HAPPY STAR WARS DAY. This week’s top five things you shouldn’t have missed includes Cambridge Analytica’s demise, Sainsbury’s PR mistake, Elon Musk’s sales call, the end of The Wright Stuff and the latest Kanye Kontroversy.
1. Farewell Cambridge Analytica
Just when you thought a company had really got to know you, it files for bankruptcy. Cambridge Analytica, which was at the centre of the recent Facebook data scandal, has commenced insolvency proceedings. The official statement blamed ‘unfounded accusations’, which led to it being ‘vilified for activities that are not only legal, but also widely accepted as a standard component of online advertising in both the political and commercial arenas’.
Thanks to the pesky media reporting on the one-way-mirror-equivalent of corporate transparency, ‘virtually all’ of the company’s customers and suppliers have been driven away. There are now questions being raised about whether Cambridge Analytica, or its staff, will rise from the ashes and continue to operate in the shady world of political profiling.
As for Facebook, the social giant seems to have managed to leave the scandal behind – its earnings and results do not reflecting a company in crisis. However, with plans to get into the online dating game – where the level of processed personal data is extraordinary – the data issues may not be over.
2. We’re in the money!
In PR whoopsie of the week, Mike Coupe, CEO of Sainsbury’s, was filmed singing ‘We’re in the Money’ from the musical 42nd Street. He was, at the time, waiting to be interviewed by ITV about his company’s proposed £10bn merger with Asda.
As reported by the Guardian (which, incidentally, is serving up sidebar ads for Waitrose next to the story), Coupe expects Sainsbury’s to make £500m in extra profit from the deal. In a follow-up statement from the company, Coupe is quoted as saying: ‘It was an unfortunate choice of song, from the musical 42nd Street, which I saw last year. And I apologise if I have offended anyone’.
Straight-faced, a Sainsbury’s spokesperson said: ‘We all know these songs stay in your head. To attach any wider meaning to this innocent, personal moment is preposterous.’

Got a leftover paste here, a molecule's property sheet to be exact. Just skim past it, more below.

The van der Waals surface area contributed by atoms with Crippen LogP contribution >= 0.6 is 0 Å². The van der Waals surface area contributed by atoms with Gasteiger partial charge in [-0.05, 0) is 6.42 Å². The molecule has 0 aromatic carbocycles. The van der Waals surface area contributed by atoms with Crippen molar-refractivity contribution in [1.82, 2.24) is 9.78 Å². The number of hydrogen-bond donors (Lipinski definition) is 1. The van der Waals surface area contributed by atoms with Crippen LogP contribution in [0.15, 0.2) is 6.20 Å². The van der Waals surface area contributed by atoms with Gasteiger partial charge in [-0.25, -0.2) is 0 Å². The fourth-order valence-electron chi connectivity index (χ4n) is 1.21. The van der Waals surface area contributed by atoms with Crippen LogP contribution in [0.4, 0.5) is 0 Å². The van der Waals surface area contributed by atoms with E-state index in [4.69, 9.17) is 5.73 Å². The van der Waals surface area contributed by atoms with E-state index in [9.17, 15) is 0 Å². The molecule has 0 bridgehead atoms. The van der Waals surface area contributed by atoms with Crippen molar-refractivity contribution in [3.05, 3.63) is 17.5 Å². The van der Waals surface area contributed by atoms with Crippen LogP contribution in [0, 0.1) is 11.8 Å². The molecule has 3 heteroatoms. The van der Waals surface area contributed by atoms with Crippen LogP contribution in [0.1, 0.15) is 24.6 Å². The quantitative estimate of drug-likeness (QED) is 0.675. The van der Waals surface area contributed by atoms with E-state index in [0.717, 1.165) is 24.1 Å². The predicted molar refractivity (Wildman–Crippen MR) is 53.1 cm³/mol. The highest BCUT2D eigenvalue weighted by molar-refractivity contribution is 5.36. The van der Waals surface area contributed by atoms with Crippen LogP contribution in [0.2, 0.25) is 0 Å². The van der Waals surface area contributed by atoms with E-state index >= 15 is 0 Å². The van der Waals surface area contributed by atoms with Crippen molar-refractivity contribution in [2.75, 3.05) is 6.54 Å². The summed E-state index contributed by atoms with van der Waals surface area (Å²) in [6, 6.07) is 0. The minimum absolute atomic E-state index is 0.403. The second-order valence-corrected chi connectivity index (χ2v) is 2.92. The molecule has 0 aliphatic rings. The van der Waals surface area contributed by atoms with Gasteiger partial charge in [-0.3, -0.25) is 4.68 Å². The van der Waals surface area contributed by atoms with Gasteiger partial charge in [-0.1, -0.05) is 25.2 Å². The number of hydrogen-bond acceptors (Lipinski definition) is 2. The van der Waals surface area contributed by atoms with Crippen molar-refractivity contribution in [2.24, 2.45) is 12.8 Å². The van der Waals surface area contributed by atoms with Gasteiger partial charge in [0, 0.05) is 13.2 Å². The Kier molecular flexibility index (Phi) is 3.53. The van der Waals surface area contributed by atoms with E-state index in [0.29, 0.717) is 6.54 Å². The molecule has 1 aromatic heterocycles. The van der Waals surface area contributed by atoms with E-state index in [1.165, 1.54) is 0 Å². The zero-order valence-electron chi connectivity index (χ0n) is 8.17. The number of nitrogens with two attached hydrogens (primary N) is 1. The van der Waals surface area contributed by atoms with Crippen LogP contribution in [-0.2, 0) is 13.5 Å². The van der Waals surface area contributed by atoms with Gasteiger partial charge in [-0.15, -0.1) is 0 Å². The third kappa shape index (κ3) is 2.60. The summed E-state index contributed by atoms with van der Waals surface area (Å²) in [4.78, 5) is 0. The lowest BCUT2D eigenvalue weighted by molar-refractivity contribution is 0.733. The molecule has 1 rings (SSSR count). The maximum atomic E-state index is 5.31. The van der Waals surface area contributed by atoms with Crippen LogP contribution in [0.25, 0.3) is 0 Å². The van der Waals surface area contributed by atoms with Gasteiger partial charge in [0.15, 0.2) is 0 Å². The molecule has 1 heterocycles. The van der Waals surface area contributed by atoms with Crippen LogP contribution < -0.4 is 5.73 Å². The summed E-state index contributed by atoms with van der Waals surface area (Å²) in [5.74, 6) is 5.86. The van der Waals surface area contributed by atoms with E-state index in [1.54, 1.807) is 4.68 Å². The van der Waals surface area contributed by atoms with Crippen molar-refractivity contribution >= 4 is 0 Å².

3. Elon Musk being Elon Musk
Elon Musk, chief executive of Tesla, took the unusual move of agreeing to let a YouTuber ask a question during an earnings call. Gali Russell is an NYU grad student and retail investor who owns 54 shares in Tesla, which he says is ‘pretty much my entire portfolio’. He tweeted Musk with the backing of 150 shareholders to see if he could ask a crowdsourced question; Musk replied, ‘Ok’.
Musk used the YouTuber to avoid answering standard earnings-call questions from analysts about business and finance. While he was saying, ‘Boring bonehead questions are not cool. Next. We’re going to go to YouTube. Sorry, these questions are so dry. They’re killing me,’ Tesla’s share price was tanking.
Russell’s questions focused on tech and Musk encouraged him to ask more and more – in total the YouTuber managed 10 while on the call. This approach may be appropriately quirky for Elon Musk but it’s a misstep in terms of company PR – the analysts were unimpressed and still suggest Musk’s optimism for the company’s success is unfounded.
4. No more Wright Stuff
Matthew Wright, host of Channel 5’s The Wright Stuff, has announced he is stepping down from his role after 18 years. The weekday mornings current affairs programme is one of Channel 5’s flagships and the channel has confirmed the show may continue with a new name and presenter.
Wright blamed the demands on his personal life and said he and Mrs Wright, ‘pass like ships in the night’ as he goes to bed at 7pm and gets up at 3am. BBC’s media editor, Amol Rajan, paints a different picture. The former audience researcher on the programme said: ‘Matthew Wright always said to me that he would stop presenting The Wright Stuff when it stopped being fun.
‘Recently, it stopped being fun.’
He blames the fact the show’s production moved to ITN, which brought huge changes and meant ‘its jovial and fun spirit struggled to make the transition into a new culture’.
Whatever Channel 5 decides to do, come the end of June/early July, there will be a two-hour Matthew Wright-shaped hole in the schedule.
5. Kanye West
He may be an international superstar but surely Kanye West’s greatest achievement is now appearing on his second Five Things post – two weeks in a row! Last week we were discussing Kanye’s controversial opinions getting him into trouble after he praised President “We are both dragon energy” Trump. This week, Kanye has upset everyone during an interview with TMZ, by claiming slavery was a ‘choice’.
Kanye said: ‘When you hear about slavery for 400 years. For 400 years?! That sounds like a choice. You was there for 400 years and it’s all of y’all. It’s like we’re mentally in prison. I like the word ‘prison’ because ‘slavery’ goes too direct to the idea of blacks. Slavery is to blacks as the Holocaust is to Jews. Prison is something that unites as one race, blacks and whites, that we’re the human race.’
After he explains this radical viewpoint, TMZ staff member Van Lathan piles into Kanye for ‘not thinking’. Kanye tried to clarify his views on Twitter (where else!). I can’t believe anyone missed this, but if you did – here’s the video: